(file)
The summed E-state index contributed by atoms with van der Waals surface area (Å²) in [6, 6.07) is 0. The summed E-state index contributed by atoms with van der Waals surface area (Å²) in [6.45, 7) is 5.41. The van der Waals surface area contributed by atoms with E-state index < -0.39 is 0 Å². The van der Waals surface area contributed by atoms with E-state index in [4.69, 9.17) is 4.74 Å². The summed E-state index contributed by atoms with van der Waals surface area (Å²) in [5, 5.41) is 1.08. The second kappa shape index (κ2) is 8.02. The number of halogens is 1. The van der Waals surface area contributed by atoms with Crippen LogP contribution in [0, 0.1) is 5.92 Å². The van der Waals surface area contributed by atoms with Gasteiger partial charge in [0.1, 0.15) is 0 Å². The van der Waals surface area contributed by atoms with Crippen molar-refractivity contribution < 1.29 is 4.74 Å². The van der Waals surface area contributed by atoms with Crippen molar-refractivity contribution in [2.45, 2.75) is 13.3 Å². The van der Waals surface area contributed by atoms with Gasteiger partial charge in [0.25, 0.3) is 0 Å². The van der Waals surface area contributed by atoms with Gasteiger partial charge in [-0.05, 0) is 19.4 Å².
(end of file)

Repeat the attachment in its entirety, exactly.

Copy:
The summed E-state index contributed by atoms with van der Waals surface area (Å²) in [6, 6.07) is 0. The summed E-state index contributed by atoms with van der Waals surface area (Å²) in [6.45, 7) is 5.41. The van der Waals surface area contributed by atoms with E-state index < -0.39 is 0 Å². The van der Waals surface area contributed by atoms with E-state index in [4.69, 9.17) is 4.74 Å². The summed E-state index contributed by atoms with van der Waals surface area (Å²) in [5, 5.41) is 1.08. The second kappa shape index (κ2) is 8.02. The number of halogens is 1. The van der Waals surface area contributed by atoms with Crippen LogP contribution in [0, 0.1) is 5.92 Å². The van der Waals surface area contributed by atoms with Gasteiger partial charge in [0.1, 0.15) is 0 Å². The van der Waals surface area contributed by atoms with Crippen molar-refractivity contribution < 1.29 is 4.74 Å². The van der Waals surface area contributed by atoms with Crippen molar-refractivity contribution in [2.45, 2.75) is 13.3 Å². The van der Waals surface area contributed by atoms with Gasteiger partial charge in [0.25, 0.3) is 0 Å². The van der Waals surface area contributed by atoms with Gasteiger partial charge in [-0.05, 0) is 19.4 Å².